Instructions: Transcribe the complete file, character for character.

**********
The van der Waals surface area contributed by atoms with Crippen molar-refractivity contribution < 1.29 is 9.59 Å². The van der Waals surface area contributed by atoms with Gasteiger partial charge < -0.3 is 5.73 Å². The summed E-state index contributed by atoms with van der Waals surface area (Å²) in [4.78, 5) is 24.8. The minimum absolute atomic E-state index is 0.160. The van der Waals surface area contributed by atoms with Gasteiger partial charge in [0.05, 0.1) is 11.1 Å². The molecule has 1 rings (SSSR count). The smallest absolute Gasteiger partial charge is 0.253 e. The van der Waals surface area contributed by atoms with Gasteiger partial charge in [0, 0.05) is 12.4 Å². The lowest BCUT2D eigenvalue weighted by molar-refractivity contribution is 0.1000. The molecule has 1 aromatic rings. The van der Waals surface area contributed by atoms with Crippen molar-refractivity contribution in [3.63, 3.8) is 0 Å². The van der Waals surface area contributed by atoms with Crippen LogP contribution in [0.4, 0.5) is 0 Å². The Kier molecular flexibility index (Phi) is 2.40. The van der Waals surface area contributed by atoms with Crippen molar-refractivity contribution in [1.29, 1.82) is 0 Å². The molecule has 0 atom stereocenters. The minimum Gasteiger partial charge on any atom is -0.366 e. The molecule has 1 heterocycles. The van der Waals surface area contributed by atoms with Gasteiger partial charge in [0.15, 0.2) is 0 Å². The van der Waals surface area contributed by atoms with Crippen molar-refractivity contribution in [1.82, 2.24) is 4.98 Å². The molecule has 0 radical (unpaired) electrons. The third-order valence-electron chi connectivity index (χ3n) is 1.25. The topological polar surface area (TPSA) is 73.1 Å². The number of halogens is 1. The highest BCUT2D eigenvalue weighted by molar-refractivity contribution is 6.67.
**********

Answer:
The van der Waals surface area contributed by atoms with Crippen molar-refractivity contribution < 1.29 is 9.59 Å². The van der Waals surface area contributed by atoms with Gasteiger partial charge < -0.3 is 5.73 Å². The summed E-state index contributed by atoms with van der Waals surface area (Å²) in [4.78, 5) is 24.8. The minimum absolute atomic E-state index is 0.160. The van der Waals surface area contributed by atoms with Gasteiger partial charge in [0.05, 0.1) is 11.1 Å². The molecule has 1 rings (SSSR count). The smallest absolute Gasteiger partial charge is 0.253 e. The van der Waals surface area contributed by atoms with Gasteiger partial charge in [0, 0.05) is 12.4 Å². The lowest BCUT2D eigenvalue weighted by molar-refractivity contribution is 0.1000. The molecule has 1 aromatic rings. The van der Waals surface area contributed by atoms with Crippen molar-refractivity contribution in [3.63, 3.8) is 0 Å². The van der Waals surface area contributed by atoms with Crippen LogP contribution in [0.4, 0.5) is 0 Å². The Kier molecular flexibility index (Phi) is 2.40. The van der Waals surface area contributed by atoms with Crippen molar-refractivity contribution in [1.29, 1.82) is 0 Å². The molecule has 0 atom stereocenters. The minimum Gasteiger partial charge on any atom is -0.366 e. The molecule has 1 heterocycles. The van der Waals surface area contributed by atoms with Gasteiger partial charge in [0.15, 0.2) is 0 Å². The van der Waals surface area contributed by atoms with Crippen molar-refractivity contribution in [1.82, 2.24) is 4.98 Å². The molecule has 0 radical (unpaired) electrons. The third-order valence-electron chi connectivity index (χ3n) is 1.25. The topological polar surface area (TPSA) is 73.1 Å². The number of halogens is 1. The highest BCUT2D eigenvalue weighted by molar-refractivity contribution is 6.67.